You are here > Home > Recordings

Monterey Jazz Festival, 40 Legendary Years

Monterey Jazz Festival,  40 Legendary Years  - CD

Label: Malpaso Records ( Warner Bros)
Year: 1958
Released on LP: No
Released on CD: Yes


For All We Know


Dave Brubeck (piano)
Paul Desmond (alto sax)
Joe Morello (drums)
Eugene Wright (bass)


Triple CD.

Recorded on 5th October 1958 at the Monterey Jazz Festival, Monterey, CA.

Two tracks were recorded that day ; the one that appears on this CD and “Two Part Contention” released by Monterey Jazz Festival Records (USA) MJFR-30680 –“50 Years Of Dave Brubeck”.

A DVD of Dave performing the track on this CD was released by Warner Bros- "Monterey Jazz Festival - 40 Legendary Years".


All Music Guide – CD - Review – copyright

This fascinating three-CD set has 28 performances (all but the Billie Holiday number were previously unreleased) taken from the Monterey Jazz Festival and programmed in chronological order. Starting with Dizzy Gillespie playing an unaccompanied version of "The Star Spangled Banner" that opened the very first festival and progressing up until the 1996 edition, there are many memorable selections. Billie Holiday is assisted by Gerry Mulligan on "Fine and Mellow."

Mulligan and Art Farmer team up for an excellent version of "Blueport" that almost but not quite reaches the heights of Jeru's 1960 big-band version. Thelonious Monk is heard in 1964 playing "Straight No Chaser" with a workshop group; there are solos by his longtime tenor Charlie Rouse and altoist Buddy Collette, and a long one by trumpeter Bobby Bryant. In one of their earliest meetings, Dizzy Gillespie (still in his prime in 1973) teams up with 20-year-old trumpeter Jon Faddis on "Manteca.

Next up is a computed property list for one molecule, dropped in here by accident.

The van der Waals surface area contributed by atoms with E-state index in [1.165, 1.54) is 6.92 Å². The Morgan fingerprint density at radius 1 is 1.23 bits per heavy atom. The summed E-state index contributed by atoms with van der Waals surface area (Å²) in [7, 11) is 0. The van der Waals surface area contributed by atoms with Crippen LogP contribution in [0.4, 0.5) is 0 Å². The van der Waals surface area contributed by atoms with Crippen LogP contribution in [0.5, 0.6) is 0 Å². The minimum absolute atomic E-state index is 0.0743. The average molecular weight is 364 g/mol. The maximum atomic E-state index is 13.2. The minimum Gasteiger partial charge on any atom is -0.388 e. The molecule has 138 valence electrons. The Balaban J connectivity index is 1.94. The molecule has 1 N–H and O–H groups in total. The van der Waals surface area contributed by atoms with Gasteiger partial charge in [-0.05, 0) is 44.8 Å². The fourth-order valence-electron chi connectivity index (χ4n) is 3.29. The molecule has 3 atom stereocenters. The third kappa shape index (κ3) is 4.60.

" Count Basie's band (with trombonist Al Grey) sounds inspired on "I Needs to Be Bee'd With," as does Joe Williams, who sings the full-length version of "Goin' to Chicago." Wynton Marsalis in 1983 reinvents Thelonious Monk's "Think of One," while Sarah Vaughan sounds typically miraculous on "If You Could See Me Now." The colorful release ends with four outstanding tenor solos: Sonny Rollins on the cooking blues "Keep Hold of Yourself," Bob Berg taking a strong cadenza on "I Loves You, Porgy" with Chick Corea, Joshua Redman having a good time on "Home Fries," and Craig Handy emerging as the main voice on Herbie Hancock's "Cantaloupe Island." Recommended.

Scott Yanow

© Copyright Rovi Corporation

Back to recordings